determining areas of error and problems

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 Instructional Sequence/Calendar – see separate page for calendar

DAY 1 Introduction to unit, discussion of rubrics and activities
1. What is the definition of Genetic Modification?
2. Is natural crossing, and making hybrids Genetic Modification?
3. Have you ever eaten GM food?
4. Do GM foods taste any different than non-GM foods? Could they?
Homework: Write out questions you might be interested in about GMOs. Try to form hypotheses
for these and think about how to test these.

DAY 2 Scientific introduction, how scientists genetically modify plants
Hypothesis driven experimentation
Making a testable hypothesis:
1. Is there GM in any foods we eat?
2. Can we find the Roundup Ready gene in wild plants?
3. Does being GM affect the plant?
4. Do Roundup Ready soy plants resist treatment with Roundup?

DAY 3 Preparation for the lab
Who will bring what samples? Making groups
Lab exercise: Electrophoresis of cool-aid
How electrophoresis works and what can we learn from it?
Homework: Read through lab manual and write down anything that is not clear to you, start writing
in your lab notebook procedures, the hypothesis and anything else that seems relevant.

DAY 4 Lab exercise: DNA isolation
Set up PCR (send off)
Homework: Continue with writing in lab notebook procedures and activities, note especially where
you did something different from the protocol given and explain why.

DAY 5 Socratic reading set up
1. Should companies tell you if they use GM crops in food products?
2. Do these GM foods hurt us in any way?
3. Can GM crops have any adverse effects on the environment?
4. Can GM crops get out into the wild?
5. What kinds of benefits do GM crops provide?
6. How are GM crops and foods regulated in the US? What is the role of the USDA, EPA, FDA
Homework: Read the paper assigned and answer the questions about it on the “Reading
Comprehension” handout that includes questions: What is they hypothesis or view point that the
paper is written about? What pieces of evidence do they use to support this view? What purpose
did they have in writing this article/paper? Who is their target audience?

DAY 6 Group reading and discussion
1. How has the media reported on GM food?

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2. Which side of argument does your reading support?
3. What facts, pieces of evidence, data do they use to support their point?
4. Are all these pieces of information scientifically accurate? What errors or problems can be
found with a particular experiment or line of reasoning?
Homework: Bring together information from your group’s reading to develop an argument in support
or against the use of genetically modified food for the EU summit. Each student will have useful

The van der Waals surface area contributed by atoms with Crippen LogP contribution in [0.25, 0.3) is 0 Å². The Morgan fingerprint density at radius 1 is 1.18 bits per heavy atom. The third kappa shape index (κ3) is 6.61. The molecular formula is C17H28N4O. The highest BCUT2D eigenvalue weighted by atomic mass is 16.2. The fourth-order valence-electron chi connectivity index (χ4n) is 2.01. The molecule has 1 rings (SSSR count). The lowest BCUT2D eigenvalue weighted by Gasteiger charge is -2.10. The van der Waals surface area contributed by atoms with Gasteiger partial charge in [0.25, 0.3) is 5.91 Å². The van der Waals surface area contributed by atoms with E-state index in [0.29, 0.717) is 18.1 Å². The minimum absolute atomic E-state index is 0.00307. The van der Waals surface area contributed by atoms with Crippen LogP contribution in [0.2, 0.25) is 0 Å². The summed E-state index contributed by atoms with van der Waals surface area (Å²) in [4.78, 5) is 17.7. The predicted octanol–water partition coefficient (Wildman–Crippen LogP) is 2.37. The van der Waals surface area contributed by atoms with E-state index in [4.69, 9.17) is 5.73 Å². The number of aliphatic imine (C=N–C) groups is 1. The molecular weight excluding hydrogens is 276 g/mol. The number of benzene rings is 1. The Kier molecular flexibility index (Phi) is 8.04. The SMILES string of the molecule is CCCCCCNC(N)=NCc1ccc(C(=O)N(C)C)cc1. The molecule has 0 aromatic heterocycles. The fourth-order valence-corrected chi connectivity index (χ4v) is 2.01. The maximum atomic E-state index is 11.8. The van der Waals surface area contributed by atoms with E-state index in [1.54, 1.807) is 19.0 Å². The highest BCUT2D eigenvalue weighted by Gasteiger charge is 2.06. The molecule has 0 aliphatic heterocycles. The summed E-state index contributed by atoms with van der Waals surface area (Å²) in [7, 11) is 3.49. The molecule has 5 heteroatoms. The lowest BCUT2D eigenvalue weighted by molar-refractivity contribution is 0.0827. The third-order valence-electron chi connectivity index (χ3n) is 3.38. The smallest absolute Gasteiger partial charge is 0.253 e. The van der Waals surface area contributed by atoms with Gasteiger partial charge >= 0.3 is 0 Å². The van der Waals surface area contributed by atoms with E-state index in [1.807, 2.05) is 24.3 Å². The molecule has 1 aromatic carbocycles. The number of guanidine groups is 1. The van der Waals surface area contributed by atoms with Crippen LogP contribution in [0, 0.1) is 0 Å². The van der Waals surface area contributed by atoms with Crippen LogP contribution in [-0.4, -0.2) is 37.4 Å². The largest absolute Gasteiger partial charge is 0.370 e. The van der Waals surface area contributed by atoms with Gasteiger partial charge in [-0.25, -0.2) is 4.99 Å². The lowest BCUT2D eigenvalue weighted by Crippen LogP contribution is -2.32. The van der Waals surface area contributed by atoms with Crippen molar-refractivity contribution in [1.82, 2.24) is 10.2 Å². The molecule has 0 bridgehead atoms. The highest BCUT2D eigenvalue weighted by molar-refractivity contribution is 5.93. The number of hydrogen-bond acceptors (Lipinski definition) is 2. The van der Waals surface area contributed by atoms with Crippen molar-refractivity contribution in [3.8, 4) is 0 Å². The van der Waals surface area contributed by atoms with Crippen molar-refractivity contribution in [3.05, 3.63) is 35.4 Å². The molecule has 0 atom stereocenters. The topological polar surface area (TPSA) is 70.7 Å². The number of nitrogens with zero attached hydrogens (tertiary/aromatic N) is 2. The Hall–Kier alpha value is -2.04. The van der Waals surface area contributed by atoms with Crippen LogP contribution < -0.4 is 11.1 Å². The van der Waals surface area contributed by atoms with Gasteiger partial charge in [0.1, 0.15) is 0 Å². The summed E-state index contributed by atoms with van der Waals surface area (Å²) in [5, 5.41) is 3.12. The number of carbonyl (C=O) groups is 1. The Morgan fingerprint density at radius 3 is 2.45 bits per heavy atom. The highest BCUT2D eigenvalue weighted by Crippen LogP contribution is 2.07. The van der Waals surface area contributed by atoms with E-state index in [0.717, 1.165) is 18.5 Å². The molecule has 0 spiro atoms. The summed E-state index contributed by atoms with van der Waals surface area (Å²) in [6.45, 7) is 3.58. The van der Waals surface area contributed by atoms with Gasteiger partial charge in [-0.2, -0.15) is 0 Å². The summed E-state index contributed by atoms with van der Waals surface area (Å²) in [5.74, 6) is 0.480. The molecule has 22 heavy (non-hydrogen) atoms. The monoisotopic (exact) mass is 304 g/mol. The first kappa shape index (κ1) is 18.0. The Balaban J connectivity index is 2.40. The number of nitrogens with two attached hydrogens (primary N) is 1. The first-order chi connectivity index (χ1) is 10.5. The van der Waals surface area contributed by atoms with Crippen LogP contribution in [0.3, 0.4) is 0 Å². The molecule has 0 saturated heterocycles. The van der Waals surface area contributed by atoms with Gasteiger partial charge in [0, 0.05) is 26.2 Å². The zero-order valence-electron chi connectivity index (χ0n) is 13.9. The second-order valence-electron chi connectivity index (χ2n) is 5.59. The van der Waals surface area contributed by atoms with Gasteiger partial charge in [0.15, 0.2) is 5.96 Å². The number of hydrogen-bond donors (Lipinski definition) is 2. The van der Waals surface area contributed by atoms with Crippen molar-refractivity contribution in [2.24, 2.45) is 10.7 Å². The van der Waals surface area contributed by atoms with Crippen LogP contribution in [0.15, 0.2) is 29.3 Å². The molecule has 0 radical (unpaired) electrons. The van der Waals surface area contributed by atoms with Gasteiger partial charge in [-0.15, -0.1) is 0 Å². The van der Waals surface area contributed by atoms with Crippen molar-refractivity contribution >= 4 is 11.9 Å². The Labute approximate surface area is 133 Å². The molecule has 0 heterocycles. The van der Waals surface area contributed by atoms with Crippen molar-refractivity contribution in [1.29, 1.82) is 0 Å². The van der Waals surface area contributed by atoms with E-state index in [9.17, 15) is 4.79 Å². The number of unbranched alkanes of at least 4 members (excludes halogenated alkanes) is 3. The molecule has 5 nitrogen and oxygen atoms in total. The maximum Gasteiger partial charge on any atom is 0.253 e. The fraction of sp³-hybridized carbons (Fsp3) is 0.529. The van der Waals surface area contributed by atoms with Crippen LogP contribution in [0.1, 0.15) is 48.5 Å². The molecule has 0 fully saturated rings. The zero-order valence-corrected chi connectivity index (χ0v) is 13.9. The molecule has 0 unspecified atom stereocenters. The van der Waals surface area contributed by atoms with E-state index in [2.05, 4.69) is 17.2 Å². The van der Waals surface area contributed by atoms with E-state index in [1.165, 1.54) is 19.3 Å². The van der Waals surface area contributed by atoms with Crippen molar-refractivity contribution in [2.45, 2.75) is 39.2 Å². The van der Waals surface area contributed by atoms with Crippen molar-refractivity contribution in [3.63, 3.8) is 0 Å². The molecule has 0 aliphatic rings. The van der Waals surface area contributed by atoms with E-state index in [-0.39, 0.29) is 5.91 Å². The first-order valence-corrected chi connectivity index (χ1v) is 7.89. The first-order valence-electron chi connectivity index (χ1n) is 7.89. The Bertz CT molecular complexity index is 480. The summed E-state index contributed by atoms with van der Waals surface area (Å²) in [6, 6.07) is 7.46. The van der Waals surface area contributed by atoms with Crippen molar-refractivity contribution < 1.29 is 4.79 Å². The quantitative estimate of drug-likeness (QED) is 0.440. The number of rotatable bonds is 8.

information to contribute, make sure everyone is included.

DAY 7 Lab exercise: Electrophorese PCR samples
Interpret results: Which DNA samples worked?
Which samples had the PCR product? What does this mean about the sample?
Where could or did things go wrong, error, and what can be done in future to rectify this problem?
Homework: Finish lab notebook and EU summit argument, start on lab report.

DAY 8 Simulated hearing of European Union on Genetically Modified Foods – In support of GMFs
Utilizing both readings and lab data explain in a concise argument why GM food is a useful
1. How does society decide whether to use a new technology?
2. How much regulation is required to save us from ourselves?

DAY 9 Simulated hearing of European Union on Genetically Modified Foods – In opposition to GMFs
Can we really turn our back on something that could make life better?

DAY 10 Summation of hearing and written recommendations
Poster presentations creation, aspects of scientific writing

DAY 11 Lab reports and written assignments due
Discussion of how to make the lab better, what was enjoyed and what needs work
* See the Tristate Schema for Assessing Scientific Inquiry for 13 possible
tasks for the 4 Broad Areas of Inquiry

Technology and Other Resources Needed
Plants, seeds, and foods from genetically modified and not modified organisms for
PCR tubes, reagents, primers for 35S promoter, and thermalcycler
Pre-poured agarose gels, gel running apparatus
Poster presentation materials

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Grade Span Expectations for the Genetically Modified Foods Unit

LS1 (9-11) 2
Students demonstrate an understanding of the molecular basis for heredity by…
2b Explaining how DNA may be altered and how this affects genes/heredity (e.g.
substitution, insertion, deletion)

LS2 (9-11)
Students demonstrate understanding of equilibrium in an ecosystem by…
3b Describing ways in which humans modify ecosystems and describe and predict the
potential impact

LS2 (9-11)
Students will evaluate potential bias form a variety of media sources in how information is
interpreted by…
5b Applying additional scientific data to develop logical arguments concerning